New exhibit features mentorship


Anne Gernetzke

Teresa Lind and Ariana Berman’s piece “Still Standing” (center) is displayed in the Crossman Gallery.

Anne Gernetzke, Arts and Recreation Assistant Editor

The Crossman Gallery is open and ready to welcome visitors to their Mentor/Mentee Exhibition in the Greenhill Center of the Arts. The exhibition runs until Oct. 28 featuring work by faculty members and their current and former students. 

Sponsored by the Department of Art and Design, the exhibition includes different art forms including sculpture, painting, printmaking and digital art. The purpose of the exhibition is to highlight the importance of mentoring young artists through arts education and collaboration. 

Greg Porcaro’s piece “Pizza-Faced Pete Created All In His Likeness” (Anne Gernetzke)

For Dr. Greg Porcaro, the exhibition was a chance to share a piece of himself with the viewers. Porcaro, who was diagnosed with Crohn’s disease at a young age, has spent his career creating two-dimensional and three-dimensional artwork that not only explores the human body, but the nature of disease itself. His piece, “Pizza-Faced Pete Created All In His Likeness”, consists of a two-dimensional image of “Pete,” an original character with a skin condition, that is sunken into a three-dimensional “pizza” made out of acrylic gels. 

“This particular work has to do with the way that disease manifests itself physically, specifically the skin,” said Porcaro.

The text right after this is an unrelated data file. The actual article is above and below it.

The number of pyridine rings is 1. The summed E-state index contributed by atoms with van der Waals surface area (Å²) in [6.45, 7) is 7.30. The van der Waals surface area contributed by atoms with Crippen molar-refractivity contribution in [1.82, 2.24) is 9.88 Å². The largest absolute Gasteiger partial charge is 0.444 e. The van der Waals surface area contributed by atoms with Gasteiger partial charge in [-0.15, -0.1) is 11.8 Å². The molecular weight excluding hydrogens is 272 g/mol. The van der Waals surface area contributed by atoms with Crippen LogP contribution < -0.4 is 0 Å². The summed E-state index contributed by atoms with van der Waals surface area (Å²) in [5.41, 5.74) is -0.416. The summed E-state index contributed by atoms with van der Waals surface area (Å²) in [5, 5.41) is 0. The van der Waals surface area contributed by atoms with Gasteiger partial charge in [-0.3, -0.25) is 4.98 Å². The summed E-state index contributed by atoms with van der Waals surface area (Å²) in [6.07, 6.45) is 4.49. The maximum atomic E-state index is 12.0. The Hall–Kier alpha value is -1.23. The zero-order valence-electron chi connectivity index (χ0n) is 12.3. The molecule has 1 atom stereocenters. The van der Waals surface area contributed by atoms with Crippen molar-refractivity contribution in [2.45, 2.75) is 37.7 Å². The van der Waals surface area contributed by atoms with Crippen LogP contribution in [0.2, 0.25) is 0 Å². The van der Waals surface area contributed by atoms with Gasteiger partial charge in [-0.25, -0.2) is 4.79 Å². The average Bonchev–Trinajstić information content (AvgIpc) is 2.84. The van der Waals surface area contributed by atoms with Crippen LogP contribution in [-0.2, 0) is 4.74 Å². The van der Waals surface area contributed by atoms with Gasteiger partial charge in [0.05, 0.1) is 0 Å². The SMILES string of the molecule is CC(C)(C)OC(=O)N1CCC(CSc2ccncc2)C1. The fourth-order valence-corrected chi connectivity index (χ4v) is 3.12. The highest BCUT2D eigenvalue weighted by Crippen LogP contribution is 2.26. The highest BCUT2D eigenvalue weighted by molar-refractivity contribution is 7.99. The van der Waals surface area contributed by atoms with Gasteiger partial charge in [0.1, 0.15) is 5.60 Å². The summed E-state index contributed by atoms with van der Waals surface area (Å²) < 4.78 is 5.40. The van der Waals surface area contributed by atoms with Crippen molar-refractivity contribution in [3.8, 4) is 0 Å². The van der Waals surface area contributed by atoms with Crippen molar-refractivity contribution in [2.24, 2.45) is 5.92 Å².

Porcaro noted that he has worked on creating characters that have physical and dermatological conditions for the past 15 years. While his art presents subjects that are often grotesque, Porcaro has tried to include elements of humor in his work, something that he has also done to help him process his own health struggles. 

Photo Caption Below- Dania Knotek’s piece “I am Forgetting the Good” (left) and Max White’s piece “Intriguing Possibilities” (right)
(Anne Gernetzke)

Porcaro explained, “I use art as a way to express myself, create a space where I can deal with things I might be feeling internally, expressing the physicality of disease, but trying to do it in a way that is beautiful.” 

Other artists in the exhibition, such as Dr. Max White and UW-Whitewater alumni Dania Knotek, also used their art to speak about their own life experiences. White’s oil painting, “Intriguing Possibilities”, is dedicated to her mother, who passed away this past June. Similarly, Knotek’s relief print, “I am Forgetting the Good”, was inspired by her relationship with her mother, who struggled with addiction. 

White explained that her piece is about “two larger than life lesbian women who are defiant,” and depicts “an exciting moment where possibilities are endless.” She notes that the women in her painting are “unapologetic for who they are.”

Dr. Teresa Lind, a lecturer and metal caster, partnered with alumni Ariana Berman to create a sculpture called “Still Standing.” The base of the sculpture, a cast iron cone that holds pieces of orange satin, was created by Berman in 2019. When Berman asked Lind to join her for the Mentor/Mentee exhibition, Lind was inspired to create a bronze figure that looked like Berman to place on top of the cone.
“Ariana was trying to work a lot with fabric texture, but casting it in iron,” said Lind.  “She was thinking about the juxtaposition of the softness and look of the material and the hardness and permanence of the metal.” 

Lind expressed that Ariana’s work defies the odds. She explained that although Ariana is only four-foot-ten, she has the strength and ability to make sculptural works that are big, heavy, and very labor intensive. 

When asked what she has learned from mentoring Ariana, Lind replied, “Ariana taught me more than I taught her in our relationship…continuing a relationship with Ariana post-graduation has just been a great joy of my life. To continue to see her grow and learn, it is a reminder that we stay students of life forever.”